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Rayman Legends (Wii U) artwork

Rayman Legends (Wii U) review

"Rotund plumbers take note: this is how you do it! Rayman Legends is the new champ of simultaneous multiplayer platforming."

As the release date for Rayman Legends on Wii U drew nigh, I decided that I should probably preorder it instead of trusting on the local department store to receive sufficient inventory. So I loaded up the gameís page on Amazon, and a yellow bar appeared at the top with an ďInstant Order UpdateĒ reminder. It turns out I had already placed a preorder for the item on August 7, 2012, more than a year ahead of its eventual release date. The page didnít comment that I was a forgetful dufus, because it respects me as a person.

When it was originally announced with a much earlier release date in mind, Rayman Legends was going to be exclusive to the Wii U platform. It was kind of a big deal at the time, because the game looked awesome and it was an early feather in Nintendoís otherwise mostly featherless cap. Then the system sold very poorly right out the gate, and Ubisoft pushed back the release date and announced that it would also be producing Xbox 360 and PlayStation 3 editions. The biggest platforming adventure in Raymanís history needed to reach a wide audience, and the Wii U install base wasnít going to provide that all by itself.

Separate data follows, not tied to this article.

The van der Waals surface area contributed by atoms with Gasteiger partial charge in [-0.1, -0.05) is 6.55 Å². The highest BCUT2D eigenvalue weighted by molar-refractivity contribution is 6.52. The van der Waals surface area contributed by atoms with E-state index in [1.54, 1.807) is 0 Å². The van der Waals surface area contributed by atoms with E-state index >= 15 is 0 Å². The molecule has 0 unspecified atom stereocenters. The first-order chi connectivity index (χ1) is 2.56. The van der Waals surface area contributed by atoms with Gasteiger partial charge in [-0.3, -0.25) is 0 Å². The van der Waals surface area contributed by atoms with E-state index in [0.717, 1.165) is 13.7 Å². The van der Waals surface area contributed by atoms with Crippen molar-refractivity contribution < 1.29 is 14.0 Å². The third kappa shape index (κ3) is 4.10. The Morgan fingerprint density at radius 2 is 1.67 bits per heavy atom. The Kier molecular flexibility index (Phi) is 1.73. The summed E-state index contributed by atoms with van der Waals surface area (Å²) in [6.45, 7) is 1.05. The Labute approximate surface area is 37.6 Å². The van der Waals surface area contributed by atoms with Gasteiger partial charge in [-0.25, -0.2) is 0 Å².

Rayman Legends asset

Unfortunately, releasing the game on a number of different platforms doesnít seem to have done the trick, either. Itís relatively difficult to find anyone who has played Rayman Legends, regardless of console, and thatís a shame because the game is excellent, easily one of the best platformers Iíve had the joy to play in years. Fewer people should let themselves miss out on experiencing it.